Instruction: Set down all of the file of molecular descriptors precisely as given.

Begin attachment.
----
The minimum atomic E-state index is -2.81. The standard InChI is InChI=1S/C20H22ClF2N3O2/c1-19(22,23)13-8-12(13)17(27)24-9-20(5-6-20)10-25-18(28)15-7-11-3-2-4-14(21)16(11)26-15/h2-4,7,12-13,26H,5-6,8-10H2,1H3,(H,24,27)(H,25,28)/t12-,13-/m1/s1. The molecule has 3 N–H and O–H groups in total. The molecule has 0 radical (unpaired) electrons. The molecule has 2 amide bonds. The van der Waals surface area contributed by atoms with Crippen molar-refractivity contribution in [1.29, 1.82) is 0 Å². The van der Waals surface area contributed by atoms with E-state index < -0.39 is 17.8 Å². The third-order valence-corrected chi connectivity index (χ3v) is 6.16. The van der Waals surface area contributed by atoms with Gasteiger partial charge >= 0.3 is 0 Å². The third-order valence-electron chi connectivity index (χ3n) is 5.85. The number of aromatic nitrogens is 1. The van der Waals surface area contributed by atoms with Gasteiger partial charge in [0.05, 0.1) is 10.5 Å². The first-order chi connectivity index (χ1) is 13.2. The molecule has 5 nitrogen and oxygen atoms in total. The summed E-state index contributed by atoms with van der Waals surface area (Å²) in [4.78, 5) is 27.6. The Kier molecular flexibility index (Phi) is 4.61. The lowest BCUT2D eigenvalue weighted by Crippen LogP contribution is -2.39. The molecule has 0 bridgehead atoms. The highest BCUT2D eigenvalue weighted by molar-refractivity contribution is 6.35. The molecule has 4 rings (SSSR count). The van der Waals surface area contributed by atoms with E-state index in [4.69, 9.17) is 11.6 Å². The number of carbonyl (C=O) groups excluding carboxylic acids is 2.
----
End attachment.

The minimum atomic E-state index is -2.81. The standard InChI is InChI=1S/C20H22ClF2N3O2/c1-19(22,23)13-8-12(13)17(27)24-9-20(5-6-20)10-25-18(28)15-7-11-3-2-4-14(21)16(11)26-15/h2-4,7,12-13,26H,5-6,8-10H2,1H3,(H,24,27)(H,25,28)/t12-,13-/m1/s1. The molecule has 3 N–H and O–H groups in total. The molecule has 0 radical (unpaired) electrons. The molecule has 2 amide bonds. The van der Waals surface area contributed by atoms with Crippen molar-refractivity contribution in [1.29, 1.82) is 0 Å². The van der Waals surface area contributed by atoms with E-state index < -0.39 is 17.8 Å². The third-order valence-corrected chi connectivity index (χ3v) is 6.16. The van der Waals surface area contributed by atoms with Gasteiger partial charge >= 0.3 is 0 Å². The third-order valence-electron chi connectivity index (χ3n) is 5.85. The number of aromatic nitrogens is 1. The van der Waals surface area contributed by atoms with Gasteiger partial charge in [0.05, 0.1) is 10.5 Å². The first-order chi connectivity index (χ1) is 13.2. The molecule has 5 nitrogen and oxygen atoms in total. The summed E-state index contributed by atoms with van der Waals surface area (Å²) in [4.78, 5) is 27.6. The Kier molecular flexibility index (Phi) is 4.61. The lowest BCUT2D eigenvalue weighted by Crippen LogP contribution is -2.39. The molecule has 0 bridgehead atoms. The highest BCUT2D eigenvalue weighted by molar-refractivity contribution is 6.35. The molecule has 4 rings (SSSR count). The van der Waals surface area contributed by atoms with E-state index in [4.69, 9.17) is 11.6 Å². The number of carbonyl (C=O) groups excluding carboxylic acids is 2.